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I have a java application which sets up a jdbc connection to an Orcale database. I am attempting to insert data into the database but am confused when it comes to the oracle NUMBER type. I have three columns in my table which are of these types respectively.


My first question is what type of java type should I put the data in, in order to use it in a prepared statement.

My second question is what set operation can I use in a prepared statement in order to insert the data.

Lets just assume we are working with NUMBER(38,0). Would I set the java type to a BigInteger? If I had an integer 1 would it be

 BigInteger one = new BigInteger(1);

Then in my preparedStatement it would be

 PreparedStatement pstmt = conn.prepareStatement("INSERT INTO TABLE(bigInt) VALUES(?)");
 pstmt.setLong(1, one);

This seems to not work, so I assume that this is not correct. Any help would be appreciated.

share|improve this question
did you try setBigDecimal()…, java.math.BigDecimal) – Bhavik Shah Jun 27 '13 at 14:38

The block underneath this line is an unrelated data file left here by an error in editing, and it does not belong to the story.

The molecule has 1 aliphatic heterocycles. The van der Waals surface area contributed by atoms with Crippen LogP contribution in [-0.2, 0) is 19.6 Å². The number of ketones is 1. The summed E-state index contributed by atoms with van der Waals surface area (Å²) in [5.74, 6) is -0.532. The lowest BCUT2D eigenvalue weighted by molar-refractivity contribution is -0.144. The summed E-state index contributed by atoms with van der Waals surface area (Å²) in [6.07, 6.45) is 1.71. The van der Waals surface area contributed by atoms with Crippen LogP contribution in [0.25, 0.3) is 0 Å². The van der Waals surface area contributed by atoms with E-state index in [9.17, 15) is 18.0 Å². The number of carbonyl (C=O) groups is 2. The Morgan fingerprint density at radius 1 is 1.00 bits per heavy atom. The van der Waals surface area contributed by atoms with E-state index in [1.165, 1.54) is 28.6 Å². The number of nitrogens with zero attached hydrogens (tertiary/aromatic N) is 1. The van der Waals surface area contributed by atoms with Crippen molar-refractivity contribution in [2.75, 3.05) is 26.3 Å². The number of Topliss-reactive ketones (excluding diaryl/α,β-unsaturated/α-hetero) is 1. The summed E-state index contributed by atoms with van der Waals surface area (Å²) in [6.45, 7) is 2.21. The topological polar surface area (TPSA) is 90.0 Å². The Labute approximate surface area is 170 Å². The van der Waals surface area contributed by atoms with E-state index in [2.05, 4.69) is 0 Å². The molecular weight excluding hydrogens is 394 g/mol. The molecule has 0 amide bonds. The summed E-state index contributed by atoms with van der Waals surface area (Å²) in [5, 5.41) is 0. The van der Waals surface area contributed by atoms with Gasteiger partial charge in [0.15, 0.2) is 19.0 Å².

@BhavikShah I tried setBigDecimal, it is still giving me ORA-00911: invalid character. I am even building and printing out the sql insert statement and then pasting it into sql developer and it works fine. It is only failing within the java. – medium Jun 27 '13 at 14:49
I followed a few SO questions similar to answers unfortunately :( answer however suggested to store it as string..does this work for you? – Bhavik Shah Jun 27 '13 at 14:59
@medium - is that your actual statement, or have you edited it? Just wondering if you've left a semicolon at the end of the command string - which would work in SQL Developer but throw ORA-00911 through JDBC. – Alex Poole Jun 27 '13 at 15:04
I figured out the issue.. I am embarrased to say that in my preparedStatment string I added a semicolon at the end conn.prepareStatement("INSERT INTO TABLE(bigInt) VALUES(?);"); Sorry.. thank you for the help – medium Jun 27 '13 at 15:07
up vote 2 down vote accepted

setLong() cannot take a BigInteger. If you truly have values exceeding the range of long in your database, then you may need to use setBigDecimal(), as there is no setBigInteger(), and your variable would have to be of type BigDecimal. If long encompasses the range of values in your database, then just use long and setLong().

share|improve this answer

you can try this way:

 oracle.sql.NUMBER numberValue = new oracle.sql.NUMBER(bigIntegerValue);
 cs.setObject(id, numberValue, OracleTypes.NUMBER);

where bigIntegerValue is an instance of java.math.BigInteger, it works for me

share|improve this answer

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